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The Thornborough Henges, located close to Ripon in North Yorkshire, are believed to have originated from 3500 to 2500 BC right at the end of prehistory. The site consists of three giant, circular earthworks more than 200m in diameter. Each of these earthworks is called a ‘henge’, which originates from an older version of the English word ‘hang’.
In February 2023, building materials company Tarmac gifted the Thornborough Henges site to Historic England, making it an integral part of the National Heritage Collection. Also known as the ‘Stonehenge of the North’, the land was previously part of the Nosterfield Sand and Gravel Quarry.
But what is a henge? According to Historic England, henge monuments are ‘enclosures where, unlike those with a defensive purpose, the ditch lies inside the bank’. Somewhat ironically, this description means that Stonehenge isn’t actually a henge because the ditch lies outside its perimeter mound.
Semantics aside, the bigger question is what were henges for, what was their purpose and why were they so significant? We’ve established that it’s unlikely they were used for defensive reasons, which means they were highly regarded as places with a different agenda. They may have been meeting points for trade, places of worship, or perhaps there were astrological connections. The latter is a popular theory applied to Stonehenge, but unlike Stonehenge, the upright structures that would have once marked out the Thornborough Henge are long gone.
The fundamental differences between the two henges, not to mention the difference in time which could be anything between 1,000 and 3,000 years, should serve as a reminder not to conflate theories because of the remaining physical similarities. Nor should we attempt to enter the mind of our prehistoric selves, so perhaps it's best to think of henges first and foremost as social places, designated sites where people met for a given purpose.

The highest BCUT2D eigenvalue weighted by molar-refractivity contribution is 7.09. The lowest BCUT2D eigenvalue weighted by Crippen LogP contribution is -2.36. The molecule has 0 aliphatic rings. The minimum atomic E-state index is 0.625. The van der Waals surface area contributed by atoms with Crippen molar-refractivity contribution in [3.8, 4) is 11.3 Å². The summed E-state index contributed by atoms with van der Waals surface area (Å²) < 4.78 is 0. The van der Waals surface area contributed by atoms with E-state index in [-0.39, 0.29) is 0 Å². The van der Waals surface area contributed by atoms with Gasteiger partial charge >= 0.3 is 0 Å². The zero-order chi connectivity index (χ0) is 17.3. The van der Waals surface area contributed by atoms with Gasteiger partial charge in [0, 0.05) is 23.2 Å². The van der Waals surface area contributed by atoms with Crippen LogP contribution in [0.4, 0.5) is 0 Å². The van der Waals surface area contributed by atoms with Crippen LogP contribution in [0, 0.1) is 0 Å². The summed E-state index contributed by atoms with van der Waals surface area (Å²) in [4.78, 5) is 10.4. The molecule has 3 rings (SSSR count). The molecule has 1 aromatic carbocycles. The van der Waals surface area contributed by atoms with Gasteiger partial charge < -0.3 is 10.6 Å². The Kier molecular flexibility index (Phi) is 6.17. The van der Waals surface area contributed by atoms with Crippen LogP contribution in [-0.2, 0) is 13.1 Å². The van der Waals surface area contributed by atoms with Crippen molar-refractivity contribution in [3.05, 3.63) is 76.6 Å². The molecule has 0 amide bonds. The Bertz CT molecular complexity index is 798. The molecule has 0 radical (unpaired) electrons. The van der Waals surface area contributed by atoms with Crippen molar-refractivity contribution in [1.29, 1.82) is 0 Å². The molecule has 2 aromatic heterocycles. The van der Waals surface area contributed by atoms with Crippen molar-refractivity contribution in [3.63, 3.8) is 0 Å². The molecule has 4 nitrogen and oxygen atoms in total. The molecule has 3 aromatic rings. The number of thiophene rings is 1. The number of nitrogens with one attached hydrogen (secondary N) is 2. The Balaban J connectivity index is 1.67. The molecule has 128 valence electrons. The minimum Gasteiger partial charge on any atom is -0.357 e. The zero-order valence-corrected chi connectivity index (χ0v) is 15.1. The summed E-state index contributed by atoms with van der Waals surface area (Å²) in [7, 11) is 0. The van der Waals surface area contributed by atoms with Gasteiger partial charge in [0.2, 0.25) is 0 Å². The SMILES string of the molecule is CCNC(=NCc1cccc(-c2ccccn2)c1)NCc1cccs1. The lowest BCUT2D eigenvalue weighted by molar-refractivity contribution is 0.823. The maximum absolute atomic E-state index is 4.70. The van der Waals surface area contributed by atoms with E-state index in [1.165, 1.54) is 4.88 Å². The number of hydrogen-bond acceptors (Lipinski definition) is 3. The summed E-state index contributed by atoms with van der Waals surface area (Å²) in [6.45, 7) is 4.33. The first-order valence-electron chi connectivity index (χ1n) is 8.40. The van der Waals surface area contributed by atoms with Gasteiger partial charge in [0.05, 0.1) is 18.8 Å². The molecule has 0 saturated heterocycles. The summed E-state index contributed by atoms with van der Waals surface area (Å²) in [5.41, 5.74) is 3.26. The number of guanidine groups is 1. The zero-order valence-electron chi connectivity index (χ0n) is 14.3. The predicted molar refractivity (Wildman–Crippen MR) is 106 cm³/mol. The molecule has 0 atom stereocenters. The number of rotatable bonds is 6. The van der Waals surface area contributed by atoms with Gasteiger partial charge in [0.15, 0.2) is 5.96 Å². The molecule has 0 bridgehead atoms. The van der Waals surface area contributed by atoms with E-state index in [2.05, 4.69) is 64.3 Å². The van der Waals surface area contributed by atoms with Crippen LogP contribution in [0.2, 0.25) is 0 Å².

However, the Thornborough Henge is relatively isolated from occupation, which might have suggested that it could have been used as a sort of out-of-town graveyard, or a place where the dead were ritually buried. This theory is thrown into doubt because there is evidence that the Thornborough Henge is associated with a much older linear site with sacred overtones. Cursus monuments.
These ancient structures are long, relatively narrow enclosures dug from the earth and may well have astronomical pretensions. Many of these monuments align with celestial bodies and aren’t to be confused with other contemporary linear structures such as long barrows, which were more often than not used for human burial.
There is one final clue as to the true nature of the Thornborough Henge, maybe all henges, and that’s the ruins of a 12th century Norman church inside a henge at Knowlton, Dorset.
Throughout history, there is evidence of sacred spaces being appropriated by the next dominant culture, in this instance Christianity appropriating paganism. Customs and rituals don’t change overnight but take place over a period of time. Therefore, the church inside the henge at Knowlton suggests that the original site was also a place of worship.
With this in mind, we might tentatively assume that Thornborough Henge, which is closer in similarity to Knowlton Henge than Stonehenge and was also a sacred space. We’ll probably never know, but thanks to this brand-new national gift, it’ll be much easier to speculate at close quarters.